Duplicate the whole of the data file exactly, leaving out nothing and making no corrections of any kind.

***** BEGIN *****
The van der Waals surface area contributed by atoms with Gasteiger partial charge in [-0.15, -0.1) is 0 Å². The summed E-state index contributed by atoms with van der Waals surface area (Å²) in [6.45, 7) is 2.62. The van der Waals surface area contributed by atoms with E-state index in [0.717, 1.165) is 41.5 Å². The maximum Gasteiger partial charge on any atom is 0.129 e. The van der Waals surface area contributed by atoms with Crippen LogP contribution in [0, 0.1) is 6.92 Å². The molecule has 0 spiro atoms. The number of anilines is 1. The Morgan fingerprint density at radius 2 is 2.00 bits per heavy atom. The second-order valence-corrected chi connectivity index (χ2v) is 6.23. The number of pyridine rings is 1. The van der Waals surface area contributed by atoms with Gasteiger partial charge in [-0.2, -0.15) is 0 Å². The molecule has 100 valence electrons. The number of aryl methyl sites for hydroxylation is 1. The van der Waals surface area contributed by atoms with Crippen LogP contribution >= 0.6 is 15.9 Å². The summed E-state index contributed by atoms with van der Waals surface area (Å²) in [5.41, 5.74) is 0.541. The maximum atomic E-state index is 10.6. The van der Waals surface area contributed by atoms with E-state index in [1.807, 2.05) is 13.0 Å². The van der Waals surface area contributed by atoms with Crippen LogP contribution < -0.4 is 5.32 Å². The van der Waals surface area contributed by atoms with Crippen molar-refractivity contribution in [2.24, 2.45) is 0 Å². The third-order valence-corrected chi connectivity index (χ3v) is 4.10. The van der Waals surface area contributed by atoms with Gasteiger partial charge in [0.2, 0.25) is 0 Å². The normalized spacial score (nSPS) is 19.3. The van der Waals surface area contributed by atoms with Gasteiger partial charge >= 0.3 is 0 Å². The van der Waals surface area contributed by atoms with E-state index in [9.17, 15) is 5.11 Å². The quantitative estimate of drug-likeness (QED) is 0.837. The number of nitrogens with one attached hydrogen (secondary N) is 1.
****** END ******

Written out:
The van der Waals surface area contributed by atoms with Gasteiger partial charge in [-0.15, -0.1) is 0 Å². The summed E-state index contributed by atoms with van der Waals surface area (Å²) in [6.45, 7) is 2.62. The van der Waals surface area contributed by atoms with E-state index in [0.717, 1.165) is 41.5 Å². The maximum Gasteiger partial charge on any atom is 0.129 e. The van der Waals surface area contributed by atoms with Crippen LogP contribution in [0, 0.1) is 6.92 Å². The molecule has 0 spiro atoms. The number of anilines is 1. The Morgan fingerprint density at radius 2 is 2.00 bits per heavy atom. The second-order valence-corrected chi connectivity index (χ2v) is 6.23. The number of pyridine rings is 1. The van der Waals surface area contributed by atoms with Gasteiger partial charge in [-0.2, -0.15) is 0 Å². The molecule has 100 valence electrons. The number of aryl methyl sites for hydroxylation is 1. The van der Waals surface area contributed by atoms with Crippen LogP contribution >= 0.6 is 15.9 Å². The summed E-state index contributed by atoms with van der Waals surface area (Å²) in [5.41, 5.74) is 0.541. The maximum atomic E-state index is 10.6. The van der Waals surface area contributed by atoms with E-state index in [1.807, 2.05) is 13.0 Å². The van der Waals surface area contributed by atoms with Crippen LogP contribution < -0.4 is 5.32 Å². The van der Waals surface area contributed by atoms with Crippen molar-refractivity contribution in [2.24, 2.45) is 0 Å². The third-order valence-corrected chi connectivity index (χ3v) is 4.10. The van der Waals surface area contributed by atoms with Gasteiger partial charge in [0.2, 0.25) is 0 Å². The normalized spacial score (nSPS) is 19.3. The van der Waals surface area contributed by atoms with Gasteiger partial charge >= 0.3 is 0 Å². The van der Waals surface area contributed by atoms with E-state index in [9.17, 15) is 5.11 Å². The quantitative estimate of drug-likeness (QED) is 0.837. The number of nitrogens with one attached hydrogen (secondary N) is 1.